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Mary Blair Elementary Web Site Goes Imaginary
   By Carl Bussjaeger, February 7, 2013

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Update 2, 2/9/13: See below.
Update 3, 3/1/13: See below. School website back up. Email addresses scrubbed.

Apparently Mary Blair Elementary, the school that suspended the 7 year-old for tossing an imaginary grenade into an imaginary box in an imaginary game of "Save the (Imaginary) World", has taken down their entire web site. Or maybe it was imaginary. As of 12:50AM EST, I get a 404 error on every page I try to reload, including the contact pages on which I first found the staff emails I used to share the imaginary grenade attack picture.

Imagine that.

The DNS listing still shows this as a current domain:

Registrar of Record: TUCOWS, INC.
Record last updated on 07-Dec-2012.
Record expires on 04-Aug-2013.
Record created on 04-Aug-2009.
I suspect they received more ridiculing emails than they knew what to do with. Personally, I would have simply deleted the email addresses from the pages, but they've demonstrated a remarkable lack of sense already.

The Thompson School District web site is still live, and has a listing of of its subsidiary schools complete with links to the individual school web sites. Other school sites are still live, but the Mary Blair Elementary link goes to the 404.

Update 2, 2/9/13: It seems that school which suspended the 7yo is now changing their story.

They now claim that the boy was throwing rocks. Supposedly the principal has “statements” from students and teachers who witnessed this, but won’t provide them to the mother. Similarly, they claim the boy has been disciplined before, but declined to provide the emails they say they sent. They also say they did hold a disciplinary hearing, as called for their own rules, but apparently they neglected to include the boy or his mother in that hearing. Or even tell them about it. They call that “due process”.

Who knows? Maybe the school is telling the truth. Maybe the mother and child are telling the truth. But for now, I note that one party’s story has remained consistent, while the other hasn’t. And the consistent version does seem likely when I consider the “mission” of the school, which I also note doesn’t seem to include actually teaching the kids reading, writing, math… or much of anything but how to be a proper drone.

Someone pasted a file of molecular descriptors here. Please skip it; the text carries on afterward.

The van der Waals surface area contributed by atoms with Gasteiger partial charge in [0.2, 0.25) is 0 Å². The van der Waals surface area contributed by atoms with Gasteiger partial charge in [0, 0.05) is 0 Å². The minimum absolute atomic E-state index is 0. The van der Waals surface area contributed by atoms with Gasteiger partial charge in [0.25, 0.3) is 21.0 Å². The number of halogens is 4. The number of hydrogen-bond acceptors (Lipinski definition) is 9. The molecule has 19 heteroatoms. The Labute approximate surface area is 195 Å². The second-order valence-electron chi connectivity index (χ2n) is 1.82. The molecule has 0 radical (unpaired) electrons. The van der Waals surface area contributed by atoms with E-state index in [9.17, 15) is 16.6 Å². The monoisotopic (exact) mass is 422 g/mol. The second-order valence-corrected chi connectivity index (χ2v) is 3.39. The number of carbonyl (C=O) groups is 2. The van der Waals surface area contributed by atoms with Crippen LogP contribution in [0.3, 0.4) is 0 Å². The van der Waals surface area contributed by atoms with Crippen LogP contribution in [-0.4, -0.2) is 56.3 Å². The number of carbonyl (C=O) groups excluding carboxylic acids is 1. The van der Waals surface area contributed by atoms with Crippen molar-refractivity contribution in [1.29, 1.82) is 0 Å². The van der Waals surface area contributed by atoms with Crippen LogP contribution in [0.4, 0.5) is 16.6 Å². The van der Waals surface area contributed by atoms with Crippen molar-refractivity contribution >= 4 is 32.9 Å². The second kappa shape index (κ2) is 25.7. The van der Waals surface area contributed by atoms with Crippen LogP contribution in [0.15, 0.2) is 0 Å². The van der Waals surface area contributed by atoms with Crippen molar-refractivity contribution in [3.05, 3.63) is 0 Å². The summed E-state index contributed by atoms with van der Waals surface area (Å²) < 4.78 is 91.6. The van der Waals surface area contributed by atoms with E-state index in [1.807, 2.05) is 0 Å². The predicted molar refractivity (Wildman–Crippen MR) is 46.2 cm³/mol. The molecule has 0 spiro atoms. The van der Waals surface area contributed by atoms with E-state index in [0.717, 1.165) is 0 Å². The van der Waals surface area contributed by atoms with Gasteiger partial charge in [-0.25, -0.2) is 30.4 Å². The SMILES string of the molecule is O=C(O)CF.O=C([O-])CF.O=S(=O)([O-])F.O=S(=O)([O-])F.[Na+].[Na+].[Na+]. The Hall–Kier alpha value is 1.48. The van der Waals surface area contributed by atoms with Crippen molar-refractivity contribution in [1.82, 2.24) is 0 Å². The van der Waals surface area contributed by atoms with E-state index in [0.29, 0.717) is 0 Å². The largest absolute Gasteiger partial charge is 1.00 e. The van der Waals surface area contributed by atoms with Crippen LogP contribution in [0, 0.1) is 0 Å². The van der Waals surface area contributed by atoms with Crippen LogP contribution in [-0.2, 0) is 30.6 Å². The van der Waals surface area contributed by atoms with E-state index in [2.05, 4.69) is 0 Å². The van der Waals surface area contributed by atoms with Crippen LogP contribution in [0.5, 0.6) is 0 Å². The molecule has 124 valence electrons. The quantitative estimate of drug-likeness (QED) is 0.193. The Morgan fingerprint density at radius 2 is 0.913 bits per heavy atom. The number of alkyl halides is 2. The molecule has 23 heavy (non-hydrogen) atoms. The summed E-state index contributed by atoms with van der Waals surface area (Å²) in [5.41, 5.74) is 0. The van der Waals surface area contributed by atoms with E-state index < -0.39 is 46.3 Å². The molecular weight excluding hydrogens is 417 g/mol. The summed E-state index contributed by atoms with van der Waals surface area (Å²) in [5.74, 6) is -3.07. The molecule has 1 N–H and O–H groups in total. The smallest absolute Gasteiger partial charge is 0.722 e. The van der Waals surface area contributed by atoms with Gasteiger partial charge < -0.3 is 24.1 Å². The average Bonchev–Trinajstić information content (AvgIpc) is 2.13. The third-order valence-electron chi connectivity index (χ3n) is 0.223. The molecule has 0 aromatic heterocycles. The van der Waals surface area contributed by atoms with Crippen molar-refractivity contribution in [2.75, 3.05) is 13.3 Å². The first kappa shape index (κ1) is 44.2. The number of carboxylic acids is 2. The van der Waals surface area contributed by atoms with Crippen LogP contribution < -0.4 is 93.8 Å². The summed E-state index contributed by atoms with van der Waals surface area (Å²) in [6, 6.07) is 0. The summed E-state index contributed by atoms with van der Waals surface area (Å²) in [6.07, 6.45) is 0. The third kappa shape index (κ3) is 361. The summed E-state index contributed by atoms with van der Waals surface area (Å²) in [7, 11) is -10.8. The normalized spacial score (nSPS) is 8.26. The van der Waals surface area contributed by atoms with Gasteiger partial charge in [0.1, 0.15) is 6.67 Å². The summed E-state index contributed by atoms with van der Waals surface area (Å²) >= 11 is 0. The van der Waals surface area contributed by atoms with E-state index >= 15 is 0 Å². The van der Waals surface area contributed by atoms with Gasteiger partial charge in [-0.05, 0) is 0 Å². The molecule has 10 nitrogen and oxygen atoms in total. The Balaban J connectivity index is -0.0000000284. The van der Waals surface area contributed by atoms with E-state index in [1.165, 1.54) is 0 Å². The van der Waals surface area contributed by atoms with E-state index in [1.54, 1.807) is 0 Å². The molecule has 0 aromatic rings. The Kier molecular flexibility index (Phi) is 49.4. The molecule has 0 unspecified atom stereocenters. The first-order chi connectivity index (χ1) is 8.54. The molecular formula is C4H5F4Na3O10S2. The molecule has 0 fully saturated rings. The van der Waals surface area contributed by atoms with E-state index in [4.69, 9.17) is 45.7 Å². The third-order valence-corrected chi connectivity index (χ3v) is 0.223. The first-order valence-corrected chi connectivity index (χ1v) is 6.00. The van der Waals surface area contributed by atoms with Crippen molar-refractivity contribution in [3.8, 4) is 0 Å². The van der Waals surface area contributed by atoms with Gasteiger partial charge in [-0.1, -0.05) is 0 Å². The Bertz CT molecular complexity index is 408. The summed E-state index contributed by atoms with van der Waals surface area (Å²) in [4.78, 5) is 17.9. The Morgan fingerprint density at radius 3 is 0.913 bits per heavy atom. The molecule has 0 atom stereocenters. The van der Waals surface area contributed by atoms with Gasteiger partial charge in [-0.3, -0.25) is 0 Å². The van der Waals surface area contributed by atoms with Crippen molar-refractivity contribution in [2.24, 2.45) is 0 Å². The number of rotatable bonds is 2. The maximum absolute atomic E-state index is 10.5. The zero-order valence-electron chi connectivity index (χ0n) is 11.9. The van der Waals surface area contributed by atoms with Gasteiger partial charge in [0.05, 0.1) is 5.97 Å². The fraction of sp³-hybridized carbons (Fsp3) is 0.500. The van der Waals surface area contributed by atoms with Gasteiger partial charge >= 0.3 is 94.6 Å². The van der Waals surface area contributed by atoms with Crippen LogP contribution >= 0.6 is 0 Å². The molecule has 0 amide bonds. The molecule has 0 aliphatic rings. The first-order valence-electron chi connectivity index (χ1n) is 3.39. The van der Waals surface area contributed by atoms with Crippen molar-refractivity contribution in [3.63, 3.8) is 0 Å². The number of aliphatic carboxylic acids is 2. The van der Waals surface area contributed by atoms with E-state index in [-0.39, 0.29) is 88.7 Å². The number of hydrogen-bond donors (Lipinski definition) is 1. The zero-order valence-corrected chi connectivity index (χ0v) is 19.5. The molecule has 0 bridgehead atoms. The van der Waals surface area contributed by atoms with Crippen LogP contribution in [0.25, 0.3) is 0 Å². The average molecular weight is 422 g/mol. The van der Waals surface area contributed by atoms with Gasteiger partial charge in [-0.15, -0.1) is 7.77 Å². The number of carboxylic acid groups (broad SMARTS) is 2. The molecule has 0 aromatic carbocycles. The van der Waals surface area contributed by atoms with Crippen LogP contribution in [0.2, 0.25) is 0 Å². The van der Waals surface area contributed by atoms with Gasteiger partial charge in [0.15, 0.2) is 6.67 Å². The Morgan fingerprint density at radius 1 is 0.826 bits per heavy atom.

And the school’s web site, taken down shortly after I shared my little picture with them, is still 404.

I assume they did that to hide the email addresses that were on the site. Fortunately, I saved ‘em should anyone else need ‘em.

Just to be fair, the mother does have a record which could impact her credibility.

Clarification (by Bear): Thompson School District spokesman Mike Hausmann said "he was unable to comment on the specifics of the suspension itself, citing the Family Education Rights and Privacy Act (FERPA) through the U.S. Department of Education." That appears to be an incorrect position.

The Supreme Court has already ruled in Gonzaga University v. Doe (2002) that the Family Educational Rights and Privacy Act of 1974 "does not create a right which is enforceable under 42 U.S.C. § 1983." Specifically, FERPA did not prevent a school from sharing with an outside party – a potential employer – that a student had been accused of sexual assault (even though the accusation was made not by the alleged victim who denied any such thing, but by a third, anonymous, party; and that an investigation could not substantiate the bogus claim).

The court reasoned that [FERPA 1974] does not grant any personal rights to enforce under the civil rights provisions of § 1983
Possibly you have also noticed the very many detailed reports from other schools about other students being suspended or expelled for supposedly violent acts like possessing folded paper, Windows wallpaper images, or even not actually possessing Hello Kitty Bubble Guns.

Given the SCOTUS precedent, and the assorted sordid similar reports of student disciplinary actions, I fail to understand why the Mary Blair Elementary School principle and TSD officials cannot provide the very details concerning Alex Watkins which his mother, Mandie Watkins, wants released.

To my admittedly uneducated eye, this looks an awful lot like school officials hiding behind an inapplicable law in order to hide their own serious fuck-up.

Update, 3/1/13: MBES took its web site down on 2/7/13, shortly after I emailed the principal and second grade teachers a copy of the "Imaginary Friends Massacre" picture. This afternoon, the site is finally back up, but it appears they scrubbed all the email addresses from it. I wonder why.

Copyright 2003 - 2013 by Carl Bussjaeger